Homepage / Investment / Can earnings afford to slow down?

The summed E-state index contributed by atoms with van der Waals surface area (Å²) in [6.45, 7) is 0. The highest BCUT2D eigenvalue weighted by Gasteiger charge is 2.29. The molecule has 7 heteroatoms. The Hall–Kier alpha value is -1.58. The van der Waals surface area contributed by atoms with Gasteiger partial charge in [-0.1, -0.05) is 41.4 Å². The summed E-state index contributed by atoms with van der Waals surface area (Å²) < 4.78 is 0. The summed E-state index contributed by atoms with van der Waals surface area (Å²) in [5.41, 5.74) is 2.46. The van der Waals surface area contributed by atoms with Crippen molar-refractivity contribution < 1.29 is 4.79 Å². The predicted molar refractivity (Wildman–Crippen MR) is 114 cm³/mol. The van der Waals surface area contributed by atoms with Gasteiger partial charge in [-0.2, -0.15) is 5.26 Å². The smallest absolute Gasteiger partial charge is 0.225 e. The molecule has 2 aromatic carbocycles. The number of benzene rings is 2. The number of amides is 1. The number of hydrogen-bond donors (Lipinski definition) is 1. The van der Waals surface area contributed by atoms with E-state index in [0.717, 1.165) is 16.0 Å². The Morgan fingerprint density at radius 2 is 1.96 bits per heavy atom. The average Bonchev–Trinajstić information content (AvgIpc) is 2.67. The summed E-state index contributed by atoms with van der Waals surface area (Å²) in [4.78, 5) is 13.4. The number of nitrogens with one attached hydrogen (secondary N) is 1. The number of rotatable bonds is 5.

Google and Facebook are watching our every move online. It's time to make them stop Daymond John tells shy airline passenger: You should have talked to me on the plane South Korea says it has no plans to shut down cryptocurrency trading AMD shares surge as Wall Street analysts say the chipmaker is ‘executing on all fronts’ James Altucher, the face of bitcoin, says he’s happy about Facebook’s cryptocurrency ad ban Pending home sales eke out 0.5 percent gain in December as supply shrinks to record low Uber is testing bike sharing in San Francisco The real source of the internet's problems might be the advertising business Game publisher EA's sales forecast tops estimates, sending shares higher GE will likely be dropped from the Dow, Deutsche Bank predicts Samsung surpasses Intel as world's biggest chipmaker for the first time Apple could be the best of the bunch in this tech earnings avalanche The 9-year stock rally still has 'years left,' says one of Wall Street's most bullish strategists Apple: We would never degrade the iPhone experience to get users to buy new phones Bitcoin headed for biggest monthly drop since January 2015 with nearly $60 billion of value wiped off ADP boosts forecast as new tax law spurs demand China 'will open even wider to the UK,' says Prime Minister Li Keqiang Big market swings are something you’re going to have to get used to, says Wells Fargo The dollar keeps weakening. Is that good news for the world? Apple downgraded by BMO, expects iPhone maker to slash revenue forecast this week SoftBank buys majority stake in Japanese messaging giant Line’s mobile division Rising interest rates cause a 2.6% pullback in weekly mortgage applications Trump's State of the Union address 'less hard' than first feared in Asia Trump vows to protect US intellectual property, without naming China Blockchain technology to boost Microsoft earnings, trader says Fujifilm to take over Xerox and combine it into the joint venture Fuji Xerox Samsung is making chips designed to mine cryptocurrencies like bitcoin There’s a risk of market turbulence, but it’s unlikely to hit until 2019, says Santander chairman We'll see up to a 15 percent correction in 2018, Swiss bank CEO says Japan's biggest messaging app Line is planning to launch a cryptocurrency exchange Quicksilver surfwear CEO missing at sea off the coast of France Venezuela says will pre-sell 'petro' cryptocurrency on Feb. 20 Nintendo ups its Switch sales expectations to 15 million units after profits rise 261% European markets seen mixed amid earnings and economic data The UK wants free trade with China. Beijing has its own goals Santander fourth-quarter net profit down 4 percent on US impairments The man who almost became ambassador to South Korea just warned about US plans for North Korea China's Leshi Internet flags $1.8 billion loss for 2017, citing conglomerate cash crunch South Korea says it uncovered about $600 million in cryptocurrency crimes Asia became less democratic in 2017 Al Gore's investment firm backs start-up created by Facebook co-founder Theresa May says she wants a free trade deal with China Chinese manufacturing weaker than expected in January Webpass is leaving Boston in latest sign of Google Fiber’s shrinking ambitions Samsung posts record fourth-quarter profit Asian shares look set for more declines as Wall Street sells off for a second day Don't count insurers out yet after Amazon-Berkshire-JP Morgan move Amazon's health care move could be a big win for consumer health start-ups Red Hat buys CoreOS, a start-up that sold tech developed by Google Here’s what Amazon told employees today about its landmark deal to deliver better health care Top official resigns after false missile alert in Hawaii Crazy odds: These online traders bet on the chaos of Washington and the Trump administration AMD falls despite beating Q4 estimates Facebook ban on bitcoin ads latest in very bad day for cryptocurrencies Indian man dies after being sucked into an MRI machine while carrying an oxygen cylinder Advice for Jeff Bezos, Warren Buffett and Jamie Dimon from a failed effort to control health costs Toys R Us poor holiday sales cast doubts on its future and could force renegotiation of loan terms The Apple sell-off is a buying opportunity into earnings, says trader Google partnership on mobile cloud services drives up MobileIron shares Facebook is banning all ads promoting cryptocurrencies — including bitcoin and ICOs Amazon's moves in health care over the last year are finally starting to make sense Buffett is getting a second chance to partner with Bezos after missing on Amazon as an investment How Pencils of Promise got a $1 million donation from an anonymous bitcoin multi-millionaire Amazon's home devices could be a key to cheaper health care, tech investor Roger McNamee says Two ex-Google engineers built an entirely different kind of self-driving car Cryptocurrencies join the global financial market sell-off as bitcoin drops 7% A travel agent is trying to charge fees for sunbeds Most of the tax cut windfall will boost buybacks and dividends, not workers' pockets, survey predicts The professor who wrote the book on making addictive technology is having second thoughts Trump's immigration policies are 'economic poison' that will cost taxpayers billions Airbnb trolls President Trump ahead of the State of the Union The iPhone X's $1,000 price tag scared everyone away Drop, a rewards app start-up, snags Airbnb's former head of engineering SEC halts one of the largest 'ICOs' ever as it wades deeper into the murky world of cryptocurrency offerings Passing on sanctions, Trump goes even softer on Russia than expected Buy insurers on dip as new initiative from Amazon, Berkshire and JP Morgan is ‘more bark than bite’: Analyst High schools stock up on Narcan to combat teen opioid crisis in US Apple will finally replace the fax machine in health care Apple is reportedly delaying new iOS features until next year because of quality problems Bond expert predicts a ‘wall of buying’ in Treasurys will protect the stock market Home prices surge to new high, up 6.2% in November Noted tech investor says the sector is not the best place to invest right now Sterling predicted to hit pre-Brexit vote level before the end of 2018 Stocks making the biggest moves premarket: AMZN, BRKB, JPM, AAPL, BX, TSLA & more Bitcoin boom to give AMD earnings a boost, says MKM Partners Apple shares fall again on another report of fading iPhone X demand Trump advisor Cohn: President to focus on $1.5 trillion infrastructure plan in State of the Union Why don't foreign investors take fright more often? The dollar is doing something it hasn’t done since 1987 UnitedHealth, CVS plunge on Bezos, Buffett and Dimon plan to improve U.S. health care Amazon, Berkshire and JPMorgan Chase to team in landmark new health care company Can earnings afford to slow down? 'Enemies of the USA': Russia slams America's list of oligarchs with ties to Putin The app that exposed the location of military bases with a heat map is reviewing its features For his next act, former Amex CEO Ken Chenault turns his focus on Silicon Valley Child experts: Just say ‘no’ to Facebook’s kids app Ryanair agrees to recognize British pilots union for first time Arab states are 'determined' to stick with reforms despite deepening 'frustration', IMF says The US 'oligarch list' is strikingly similar to Forbes’ richest Russians ranking Indian ride-hailing firm Ola expands to Australia to take on Uber